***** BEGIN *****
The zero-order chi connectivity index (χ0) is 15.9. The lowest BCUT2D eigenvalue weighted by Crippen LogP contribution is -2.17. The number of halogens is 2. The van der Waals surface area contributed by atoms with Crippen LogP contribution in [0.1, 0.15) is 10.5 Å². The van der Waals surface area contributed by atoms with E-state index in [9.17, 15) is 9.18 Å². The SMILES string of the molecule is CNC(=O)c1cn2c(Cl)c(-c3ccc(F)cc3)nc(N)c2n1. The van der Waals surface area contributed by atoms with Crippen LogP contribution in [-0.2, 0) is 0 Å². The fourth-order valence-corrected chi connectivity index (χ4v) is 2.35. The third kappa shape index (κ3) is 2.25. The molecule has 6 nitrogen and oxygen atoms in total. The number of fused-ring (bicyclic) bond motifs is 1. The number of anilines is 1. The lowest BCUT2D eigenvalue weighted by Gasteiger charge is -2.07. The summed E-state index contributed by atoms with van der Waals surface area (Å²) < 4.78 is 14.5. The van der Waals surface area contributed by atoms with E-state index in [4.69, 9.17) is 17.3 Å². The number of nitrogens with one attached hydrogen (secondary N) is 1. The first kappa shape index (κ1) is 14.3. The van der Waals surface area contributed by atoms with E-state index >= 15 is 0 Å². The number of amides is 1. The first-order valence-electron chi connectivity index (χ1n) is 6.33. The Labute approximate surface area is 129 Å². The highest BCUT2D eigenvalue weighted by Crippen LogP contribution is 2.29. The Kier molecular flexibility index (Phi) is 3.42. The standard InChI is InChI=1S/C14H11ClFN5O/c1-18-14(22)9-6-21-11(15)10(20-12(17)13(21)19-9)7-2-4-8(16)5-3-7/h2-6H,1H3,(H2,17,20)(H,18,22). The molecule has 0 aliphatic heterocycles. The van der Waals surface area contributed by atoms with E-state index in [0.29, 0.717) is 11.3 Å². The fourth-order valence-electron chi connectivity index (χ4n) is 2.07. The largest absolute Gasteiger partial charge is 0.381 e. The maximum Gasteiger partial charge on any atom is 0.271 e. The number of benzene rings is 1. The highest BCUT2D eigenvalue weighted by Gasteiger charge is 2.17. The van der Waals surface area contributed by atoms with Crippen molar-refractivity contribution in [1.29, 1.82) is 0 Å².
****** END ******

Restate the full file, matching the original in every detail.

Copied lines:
The zero-order chi connectivity index (χ0) is 15.9. The lowest BCUT2D eigenvalue weighted by Crippen LogP contribution is -2.17. The number of halogens is 2. The van der Waals surface area contributed by atoms with Crippen LogP contribution in [0.1, 0.15) is 10.5 Å². The van der Waals surface area contributed by atoms with E-state index in [9.17, 15) is 9.18 Å². The SMILES string of the molecule is CNC(=O)c1cn2c(Cl)c(-c3ccc(F)cc3)nc(N)c2n1. The van der Waals surface area contributed by atoms with Crippen LogP contribution in [-0.2, 0) is 0 Å². The fourth-order valence-corrected chi connectivity index (χ4v) is 2.35. The third kappa shape index (κ3) is 2.25. The molecule has 6 nitrogen and oxygen atoms in total. The number of fused-ring (bicyclic) bond motifs is 1. The number of anilines is 1. The lowest BCUT2D eigenvalue weighted by Gasteiger charge is -2.07. The summed E-state index contributed by atoms with van der Waals surface area (Å²) < 4.78 is 14.5. The van der Waals surface area contributed by atoms with E-state index in [4.69, 9.17) is 17.3 Å². The number of nitrogens with one attached hydrogen (secondary N) is 1. The first kappa shape index (κ1) is 14.3. The van der Waals surface area contributed by atoms with E-state index >= 15 is 0 Å². The number of amides is 1. The first-order valence-electron chi connectivity index (χ1n) is 6.33. The Labute approximate surface area is 129 Å². The highest BCUT2D eigenvalue weighted by Crippen LogP contribution is 2.29. The Kier molecular flexibility index (Phi) is 3.42. The standard InChI is InChI=1S/C14H11ClFN5O/c1-18-14(22)9-6-21-11(15)10(20-12(17)13(21)19-9)7-2-4-8(16)5-3-7/h2-6H,1H3,(H2,17,20)(H,18,22). The molecule has 0 aliphatic heterocycles. The van der Waals surface area contributed by atoms with E-state index in [0.29, 0.717) is 11.3 Å². The fourth-order valence-electron chi connectivity index (χ4n) is 2.07. The largest absolute Gasteiger partial charge is 0.381 e. The maximum Gasteiger partial charge on any atom is 0.271 e. The number of benzene rings is 1. The highest BCUT2D eigenvalue weighted by Gasteiger charge is 2.17. The van der Waals surface area contributed by atoms with Crippen molar-refractivity contribution in [1.29, 1.82) is 0 Å².